Sam Hornish Jr. remembers every moment from his Indy 500 victory as if they were snapshots in time.
His aborted pass of Marco Andretti with just over a lap to go. His successful pass just yards from the finish line. His team pushing his Penske Racing car to victory lane in the race he'd always wanted to win.
And he remembered taking a swig of milk and pouring it over his head.
"It was like, 95 degrees that day," Hornish recalled a decade later, "and everybody thinks that was the last thing I wanted. The milk was exactly what I wanted after that race. Pouring it over myself wasn't the best decision — started to get pretty ripe after three hours of picture-taking."
In the lead-up to the 100th running of the "The Greatest Spectacle in Racing," The Associated Press interviewed the 27 living race winners on topics ranging from the greatest driver to most memorable moment. Hornish and 12 others called the milk the race's greatest tradition, while seven chose the singing of "Back Home Again in Indiana." Others chose the Borg-Warner Trophy and the iconic three-wide starting grid.
Why was the milk such a popular pick?
"It's so unique," replied 2004 champion Buddy Rice. "There's nothing like it anywhere else."
The tradition dates to 1936, when Louis Meyer won his third and Indy 500. Meyer professed to drink buttermilk to refresh himself on hot days, and a photographer captured him guzzling from a glass bottle in victory lane. The picture showed up in the newspaper the following section, and an executive representing milk producers vowed that the winner would continue to drink it in future years.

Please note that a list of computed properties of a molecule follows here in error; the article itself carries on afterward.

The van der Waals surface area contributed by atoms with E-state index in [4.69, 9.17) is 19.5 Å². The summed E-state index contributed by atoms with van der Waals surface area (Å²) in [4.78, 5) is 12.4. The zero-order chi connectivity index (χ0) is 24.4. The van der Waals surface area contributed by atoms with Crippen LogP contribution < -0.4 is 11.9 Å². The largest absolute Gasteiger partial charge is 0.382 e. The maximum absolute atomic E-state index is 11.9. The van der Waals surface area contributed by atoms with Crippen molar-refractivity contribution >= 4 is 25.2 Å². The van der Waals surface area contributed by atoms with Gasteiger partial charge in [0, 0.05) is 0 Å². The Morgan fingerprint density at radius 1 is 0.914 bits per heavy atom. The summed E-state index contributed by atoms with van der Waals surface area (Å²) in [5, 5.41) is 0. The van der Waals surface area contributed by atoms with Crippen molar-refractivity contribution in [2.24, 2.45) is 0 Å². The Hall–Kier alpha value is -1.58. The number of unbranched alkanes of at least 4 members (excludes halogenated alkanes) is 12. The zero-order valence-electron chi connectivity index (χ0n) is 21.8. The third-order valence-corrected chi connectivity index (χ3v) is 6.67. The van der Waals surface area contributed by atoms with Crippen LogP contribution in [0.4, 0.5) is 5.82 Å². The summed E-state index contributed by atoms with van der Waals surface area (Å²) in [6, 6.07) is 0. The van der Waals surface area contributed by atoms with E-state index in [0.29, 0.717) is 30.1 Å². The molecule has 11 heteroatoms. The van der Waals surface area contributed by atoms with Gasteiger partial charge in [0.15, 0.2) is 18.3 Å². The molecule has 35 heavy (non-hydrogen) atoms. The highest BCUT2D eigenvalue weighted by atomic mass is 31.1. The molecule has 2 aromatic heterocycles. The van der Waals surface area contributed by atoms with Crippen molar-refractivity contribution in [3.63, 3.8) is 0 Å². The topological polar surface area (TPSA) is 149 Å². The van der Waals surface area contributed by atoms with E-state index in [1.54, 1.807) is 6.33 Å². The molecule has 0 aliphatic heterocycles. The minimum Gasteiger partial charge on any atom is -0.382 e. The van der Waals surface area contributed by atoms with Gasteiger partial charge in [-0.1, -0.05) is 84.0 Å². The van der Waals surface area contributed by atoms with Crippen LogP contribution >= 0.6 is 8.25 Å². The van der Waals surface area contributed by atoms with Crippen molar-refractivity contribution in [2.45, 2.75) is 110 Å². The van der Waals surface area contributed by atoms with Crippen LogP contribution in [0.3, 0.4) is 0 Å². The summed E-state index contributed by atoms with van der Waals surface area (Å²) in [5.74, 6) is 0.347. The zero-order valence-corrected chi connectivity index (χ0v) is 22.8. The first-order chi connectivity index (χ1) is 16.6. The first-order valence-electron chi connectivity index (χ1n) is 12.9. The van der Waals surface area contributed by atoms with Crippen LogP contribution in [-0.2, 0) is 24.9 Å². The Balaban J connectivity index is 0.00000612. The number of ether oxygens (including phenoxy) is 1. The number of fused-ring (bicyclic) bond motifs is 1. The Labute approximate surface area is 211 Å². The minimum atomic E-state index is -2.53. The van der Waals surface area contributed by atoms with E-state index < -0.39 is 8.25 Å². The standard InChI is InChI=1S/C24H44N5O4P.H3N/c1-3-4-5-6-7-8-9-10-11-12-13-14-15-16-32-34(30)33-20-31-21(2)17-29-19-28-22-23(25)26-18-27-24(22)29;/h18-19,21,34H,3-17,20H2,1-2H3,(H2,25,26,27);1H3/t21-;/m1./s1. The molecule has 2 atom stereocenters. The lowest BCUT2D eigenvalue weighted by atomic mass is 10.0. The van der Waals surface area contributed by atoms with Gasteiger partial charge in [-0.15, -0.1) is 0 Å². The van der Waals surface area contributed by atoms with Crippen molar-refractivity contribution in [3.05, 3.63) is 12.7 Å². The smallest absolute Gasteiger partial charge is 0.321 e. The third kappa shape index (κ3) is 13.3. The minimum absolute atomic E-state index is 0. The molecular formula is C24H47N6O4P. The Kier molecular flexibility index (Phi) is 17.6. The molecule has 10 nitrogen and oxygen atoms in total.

Beginning with Pat Flaherty in 1956, that has been precisely the case.
"I can tell you, those guys know what they're doing. It's cooled to the exact right temperature," 1996 winner Buddy Lazier said. "You may not think it would sound good in today's day with sports drinks, but they know how to present it. And it's delicious."
No good tradition is without colorful stumbling blocks, though. Emerson Fittipaldi famously broke from custom in 1993 when he instead drank orange juice (the Brazilian owned several groves). Despite having a sip of milk after the TV cameras had left, Fittipaldi was chastised for the faux pas for years.
These days, the American Dairy Association compiles a list of what type of milk each driver requests before the race. Some choose skim, but whole and 2 percent are the most popular varieties.
Juan Pablo Montoya was among those who chose 2 percent prior to his victory last year. But when asked for his favorite tradition, Montoya said with a laugh, "The wreath because I don't like milk."
"BACK HOME AGAIN IN INDIANA"
Originally played by a trackside brass band in 1917, the song became the unofficial anthem of the Indy 500 beginning in 1946. And while Mel Torme and Dinah Shore are among those who have led the singing, it is the baritone voice of Jim Nabors that became synonymous with it. Nabors sang it every year, with just a few exceptions, from 1972 until 2014.
"It was always my favorite part of pre-race," said three-time winner Dario Franchitti. "I wish they would have recorded Jim singing and continued to use it. I can neither confirm nor deny that I used to sing along whilst sitting in my car."
The silver trophy, permanently housed at the track museum, was first awarded in 1936. The face of every winner is sculpted onto it in bas-relief, and their name, year and average speed are also inscribed. Winners later receive a smaller replica, a "Baby Borg," to keep.
Gordon Johncock and Tony Kanaan both called the Borg-Warner the Indy 500's greatest tradition.
Johnny Rutherford called the release of thousands of balloons, first done in 1947, his favorite tradition, and some mentioned the three-wide starting grid. Others mentioned the late public-address announcer Tom Carnegie's call of a new track record as an indelible part of the Indy 500.
"The whole race is a tradition. It's the oldest motor race known to us, the entire world," Lazier said, "but I also like the tradition of them handing out the prize money."